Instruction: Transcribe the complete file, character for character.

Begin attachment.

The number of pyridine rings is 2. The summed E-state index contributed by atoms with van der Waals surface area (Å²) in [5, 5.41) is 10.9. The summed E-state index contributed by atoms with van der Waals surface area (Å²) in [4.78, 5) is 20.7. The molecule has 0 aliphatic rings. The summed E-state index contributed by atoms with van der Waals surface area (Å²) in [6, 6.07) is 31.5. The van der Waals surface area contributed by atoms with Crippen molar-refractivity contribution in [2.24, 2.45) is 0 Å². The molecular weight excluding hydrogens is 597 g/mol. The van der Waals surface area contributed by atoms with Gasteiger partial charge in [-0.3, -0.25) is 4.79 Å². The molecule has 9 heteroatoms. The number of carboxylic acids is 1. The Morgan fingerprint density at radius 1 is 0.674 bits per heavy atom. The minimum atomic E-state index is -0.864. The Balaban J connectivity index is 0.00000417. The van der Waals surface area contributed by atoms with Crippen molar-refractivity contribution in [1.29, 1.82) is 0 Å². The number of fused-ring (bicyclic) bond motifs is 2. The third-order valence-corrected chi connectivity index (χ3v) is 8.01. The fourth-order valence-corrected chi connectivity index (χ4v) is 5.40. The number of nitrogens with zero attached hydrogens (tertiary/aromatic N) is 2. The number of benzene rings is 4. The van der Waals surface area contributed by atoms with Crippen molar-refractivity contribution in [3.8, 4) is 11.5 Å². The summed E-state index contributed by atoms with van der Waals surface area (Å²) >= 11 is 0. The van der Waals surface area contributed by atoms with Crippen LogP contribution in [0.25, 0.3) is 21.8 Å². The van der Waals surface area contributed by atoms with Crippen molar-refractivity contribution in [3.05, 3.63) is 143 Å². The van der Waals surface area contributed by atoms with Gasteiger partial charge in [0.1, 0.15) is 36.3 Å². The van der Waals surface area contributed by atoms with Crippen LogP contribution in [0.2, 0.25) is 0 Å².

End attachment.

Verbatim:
The number of pyridine rings is 2. The summed E-state index contributed by atoms with van der Waals surface area (Å²) in [5, 5.41) is 10.9. The summed E-state index contributed by atoms with van der Waals surface area (Å²) in [4.78, 5) is 20.7. The molecule has 0 aliphatic rings. The summed E-state index contributed by atoms with van der Waals surface area (Å²) in [6, 6.07) is 31.5. The van der Waals surface area contributed by atoms with Crippen molar-refractivity contribution in [2.24, 2.45) is 0 Å². The molecular weight excluding hydrogens is 597 g/mol. The van der Waals surface area contributed by atoms with Gasteiger partial charge in [-0.3, -0.25) is 4.79 Å². The molecule has 9 heteroatoms. The number of carboxylic acids is 1. The Morgan fingerprint density at radius 1 is 0.674 bits per heavy atom. The minimum atomic E-state index is -0.864. The Balaban J connectivity index is 0.00000417. The van der Waals surface area contributed by atoms with Crippen molar-refractivity contribution in [1.29, 1.82) is 0 Å². The number of fused-ring (bicyclic) bond motifs is 2. The third-order valence-corrected chi connectivity index (χ3v) is 8.01. The fourth-order valence-corrected chi connectivity index (χ4v) is 5.40. The number of nitrogens with zero attached hydrogens (tertiary/aromatic N) is 2. The number of benzene rings is 4. The van der Waals surface area contributed by atoms with Crippen molar-refractivity contribution in [3.8, 4) is 11.5 Å². The summed E-state index contributed by atoms with van der Waals surface area (Å²) >= 11 is 0. The van der Waals surface area contributed by atoms with Crippen LogP contribution in [0.25, 0.3) is 21.8 Å². The van der Waals surface area contributed by atoms with Crippen molar-refractivity contribution in [3.05, 3.63) is 143 Å². The van der Waals surface area contributed by atoms with Gasteiger partial charge in [0.1, 0.15) is 36.3 Å². The van der Waals surface area contributed by atoms with Crippen LogP contribution in [0.2, 0.25) is 0 Å².